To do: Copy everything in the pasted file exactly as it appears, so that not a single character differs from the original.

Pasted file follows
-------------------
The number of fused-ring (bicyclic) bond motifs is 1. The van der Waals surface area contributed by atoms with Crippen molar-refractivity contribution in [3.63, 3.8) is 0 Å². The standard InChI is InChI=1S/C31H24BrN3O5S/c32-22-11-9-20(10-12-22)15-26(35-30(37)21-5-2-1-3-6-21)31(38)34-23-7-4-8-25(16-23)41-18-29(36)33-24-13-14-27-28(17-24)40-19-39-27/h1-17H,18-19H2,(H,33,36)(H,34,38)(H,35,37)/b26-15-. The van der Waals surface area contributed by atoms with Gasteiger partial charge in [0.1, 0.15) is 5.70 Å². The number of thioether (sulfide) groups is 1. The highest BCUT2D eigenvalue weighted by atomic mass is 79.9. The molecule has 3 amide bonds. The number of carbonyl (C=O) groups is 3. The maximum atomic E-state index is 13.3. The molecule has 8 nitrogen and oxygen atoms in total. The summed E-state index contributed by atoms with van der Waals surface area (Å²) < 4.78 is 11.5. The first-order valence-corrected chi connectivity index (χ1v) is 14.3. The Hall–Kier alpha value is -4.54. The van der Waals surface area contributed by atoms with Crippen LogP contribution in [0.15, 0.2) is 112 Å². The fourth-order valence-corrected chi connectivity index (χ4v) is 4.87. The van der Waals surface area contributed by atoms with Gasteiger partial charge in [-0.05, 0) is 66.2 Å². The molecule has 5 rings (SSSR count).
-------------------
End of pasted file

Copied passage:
The number of fused-ring (bicyclic) bond motifs is 1. The van der Waals surface area contributed by atoms with Crippen molar-refractivity contribution in [3.63, 3.8) is 0 Å². The standard InChI is InChI=1S/C31H24BrN3O5S/c32-22-11-9-20(10-12-22)15-26(35-30(37)21-5-2-1-3-6-21)31(38)34-23-7-4-8-25(16-23)41-18-29(36)33-24-13-14-27-28(17-24)40-19-39-27/h1-17H,18-19H2,(H,33,36)(H,34,38)(H,35,37)/b26-15-. The van der Waals surface area contributed by atoms with Gasteiger partial charge in [0.1, 0.15) is 5.70 Å². The number of thioether (sulfide) groups is 1. The highest BCUT2D eigenvalue weighted by atomic mass is 79.9. The molecule has 3 amide bonds. The number of carbonyl (C=O) groups is 3. The maximum atomic E-state index is 13.3. The molecule has 8 nitrogen and oxygen atoms in total. The summed E-state index contributed by atoms with van der Waals surface area (Å²) < 4.78 is 11.5. The first-order valence-corrected chi connectivity index (χ1v) is 14.3. The Hall–Kier alpha value is -4.54. The van der Waals surface area contributed by atoms with Crippen LogP contribution in [0.15, 0.2) is 112 Å². The fourth-order valence-corrected chi connectivity index (χ4v) is 4.87. The van der Waals surface area contributed by atoms with Gasteiger partial charge in [-0.05, 0) is 66.2 Å². The molecule has 5 rings (SSSR count).